·      When Amanda Everett volunteered at the Leo Hayes High School Credit Union, a project of Capital Credit Union (www.capitalcu.nb.ca ) two years ago, she did not realize how valuable her experience would be. Each semester two students became employees of the school credit union which is open every noon hour. They also take additional training at Capital to increase their employability skills. Now at St Thomas University in Fredericton, Amanda is working part-time at Capital to help finance her studies. Joyce Humble, Youth Member Services representative, has been working with the school credit union which celebrates its second anniversary this month. She says it is a win-win situation because the students have ready access to financial services and an opportunity to learn new skills and the credit union gets new young members, many of whom retain their membership even when they graduate and go to university.


Expanding Your Back Yard – To celebrate the season of Spring and Earth Day, and to get all gardeners in gardening mode, a book about gardening – This Organic Life, by Joan Dye Gussow. Her writing is based on the premise that locally grown food eaten in season makes sense economically, ecologically, and gastronomically. She suggests that transporting produce to New York from California, for example, consumes more energy in transit than it yields in calories. For this book and many others about sustainable gardening, visit www.chelseagreen.com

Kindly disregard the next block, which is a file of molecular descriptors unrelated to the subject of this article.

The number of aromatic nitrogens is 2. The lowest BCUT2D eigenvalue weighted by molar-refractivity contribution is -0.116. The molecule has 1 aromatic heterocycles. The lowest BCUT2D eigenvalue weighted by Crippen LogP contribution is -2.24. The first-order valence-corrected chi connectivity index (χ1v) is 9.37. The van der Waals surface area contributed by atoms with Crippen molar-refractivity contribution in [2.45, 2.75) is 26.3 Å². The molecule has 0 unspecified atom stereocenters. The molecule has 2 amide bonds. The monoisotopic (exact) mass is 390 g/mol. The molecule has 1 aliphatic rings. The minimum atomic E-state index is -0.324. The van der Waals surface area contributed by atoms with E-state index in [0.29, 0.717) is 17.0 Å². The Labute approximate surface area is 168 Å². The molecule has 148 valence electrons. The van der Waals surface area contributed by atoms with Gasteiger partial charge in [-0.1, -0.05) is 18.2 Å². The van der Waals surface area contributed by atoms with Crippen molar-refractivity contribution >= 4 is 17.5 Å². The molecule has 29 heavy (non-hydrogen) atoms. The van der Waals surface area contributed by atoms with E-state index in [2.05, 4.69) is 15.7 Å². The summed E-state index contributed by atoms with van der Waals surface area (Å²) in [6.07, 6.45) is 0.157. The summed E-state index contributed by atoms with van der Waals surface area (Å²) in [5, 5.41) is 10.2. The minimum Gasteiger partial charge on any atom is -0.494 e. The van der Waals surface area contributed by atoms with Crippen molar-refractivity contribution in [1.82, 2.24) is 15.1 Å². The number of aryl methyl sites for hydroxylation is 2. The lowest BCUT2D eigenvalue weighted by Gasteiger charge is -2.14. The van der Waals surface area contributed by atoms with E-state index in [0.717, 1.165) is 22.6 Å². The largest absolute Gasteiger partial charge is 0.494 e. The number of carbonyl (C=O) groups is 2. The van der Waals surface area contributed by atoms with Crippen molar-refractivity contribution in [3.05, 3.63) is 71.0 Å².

What’s Your Vision Statement?  – This week’s Vision Statement comes from Holy Child Multi-Purpose Co-op in the Philippines:  A premier cooperative which is competitive, progressive, sustainable, financial intermediary, prime mover for socio-economic transformation of members and community.

Send us your co-operative’s Vision Statement. We want to know where your co-operative is going. 

Co-op 101 Educational Links 

- Wind energy is the fastest growing source of energy in the world. Since 1990, the use of wind energy has 
increased at an average rate of 25% per year, a trend driven largely by dramatic improvements in wind power technology. 
Since 1999, the WindShare Co-operative in Toronto, Ontario
 has been working to provide an opportunity for the local community to own and direct its energy future.

 http://www.ontario-sea.org/CommunityWind/CommunityWind.html Research is being done on wind energy and how co-operatives can get in on the ground floor





Words and Expressions from Yesteryear - ***NEW FEATURE*** - Try your luck at figuring out a saying from years gone by. “You are as deep as the grave.” Good luck! Send your guess to: News1@nbnet.nb.ca